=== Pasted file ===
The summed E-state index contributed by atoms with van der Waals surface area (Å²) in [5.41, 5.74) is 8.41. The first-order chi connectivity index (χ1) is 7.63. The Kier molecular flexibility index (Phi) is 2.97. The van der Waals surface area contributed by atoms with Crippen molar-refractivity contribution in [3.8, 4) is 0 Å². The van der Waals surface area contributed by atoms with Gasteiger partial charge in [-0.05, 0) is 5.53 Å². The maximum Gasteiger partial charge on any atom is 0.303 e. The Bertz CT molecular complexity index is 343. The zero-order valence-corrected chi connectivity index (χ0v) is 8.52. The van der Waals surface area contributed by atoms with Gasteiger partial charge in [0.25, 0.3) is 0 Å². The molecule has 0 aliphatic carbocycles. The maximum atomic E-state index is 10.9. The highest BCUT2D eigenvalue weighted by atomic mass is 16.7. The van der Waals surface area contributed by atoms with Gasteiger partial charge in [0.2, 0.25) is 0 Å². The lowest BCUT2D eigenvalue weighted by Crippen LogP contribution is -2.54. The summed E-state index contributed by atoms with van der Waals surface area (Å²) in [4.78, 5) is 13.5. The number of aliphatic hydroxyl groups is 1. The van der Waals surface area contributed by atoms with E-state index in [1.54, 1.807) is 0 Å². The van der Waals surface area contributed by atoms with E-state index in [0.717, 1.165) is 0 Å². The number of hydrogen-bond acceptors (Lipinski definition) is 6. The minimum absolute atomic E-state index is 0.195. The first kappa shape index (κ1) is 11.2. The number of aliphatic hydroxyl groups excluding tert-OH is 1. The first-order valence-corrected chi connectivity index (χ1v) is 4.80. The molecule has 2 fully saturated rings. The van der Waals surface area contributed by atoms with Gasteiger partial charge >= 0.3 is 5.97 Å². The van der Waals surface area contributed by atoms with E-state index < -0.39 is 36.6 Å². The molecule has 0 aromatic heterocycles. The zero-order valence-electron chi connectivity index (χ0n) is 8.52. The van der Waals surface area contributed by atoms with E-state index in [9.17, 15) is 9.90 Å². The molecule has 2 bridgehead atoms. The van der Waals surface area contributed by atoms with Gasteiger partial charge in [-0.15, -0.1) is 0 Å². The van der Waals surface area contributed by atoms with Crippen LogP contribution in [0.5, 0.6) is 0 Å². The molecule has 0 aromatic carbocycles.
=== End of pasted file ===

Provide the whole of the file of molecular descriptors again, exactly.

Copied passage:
The summed E-state index contributed by atoms with van der Waals surface area (Å²) in [5.41, 5.74) is 8.41. The first-order chi connectivity index (χ1) is 7.63. The Kier molecular flexibility index (Phi) is 2.97. The van der Waals surface area contributed by atoms with Crippen molar-refractivity contribution in [3.8, 4) is 0 Å². The van der Waals surface area contributed by atoms with Gasteiger partial charge in [-0.05, 0) is 5.53 Å². The maximum Gasteiger partial charge on any atom is 0.303 e. The Bertz CT molecular complexity index is 343. The zero-order valence-corrected chi connectivity index (χ0v) is 8.52. The van der Waals surface area contributed by atoms with Gasteiger partial charge in [0.25, 0.3) is 0 Å². The molecule has 0 aliphatic carbocycles. The maximum atomic E-state index is 10.9. The highest BCUT2D eigenvalue weighted by atomic mass is 16.7. The van der Waals surface area contributed by atoms with Gasteiger partial charge in [0.2, 0.25) is 0 Å². The lowest BCUT2D eigenvalue weighted by Crippen LogP contribution is -2.54. The summed E-state index contributed by atoms with van der Waals surface area (Å²) in [4.78, 5) is 13.5. The number of aliphatic hydroxyl groups is 1. The van der Waals surface area contributed by atoms with E-state index in [1.54, 1.807) is 0 Å². The van der Waals surface area contributed by atoms with E-state index in [0.717, 1.165) is 0 Å². The number of hydrogen-bond acceptors (Lipinski definition) is 6. The minimum absolute atomic E-state index is 0.195. The first kappa shape index (κ1) is 11.2. The number of aliphatic hydroxyl groups excluding tert-OH is 1. The first-order valence-corrected chi connectivity index (χ1v) is 4.80. The molecule has 2 fully saturated rings. The van der Waals surface area contributed by atoms with Gasteiger partial charge >= 0.3 is 5.97 Å². The van der Waals surface area contributed by atoms with E-state index < -0.39 is 36.6 Å². The molecule has 0 aromatic heterocycles. The zero-order valence-electron chi connectivity index (χ0n) is 8.52. The van der Waals surface area contributed by atoms with E-state index in [9.17, 15) is 9.90 Å². The molecule has 2 bridgehead atoms. The van der Waals surface area contributed by atoms with Gasteiger partial charge in [-0.15, -0.1) is 0 Å². The van der Waals surface area contributed by atoms with Crippen LogP contribution in [0.5, 0.6) is 0 Å². The molecule has 0 aromatic carbocycles.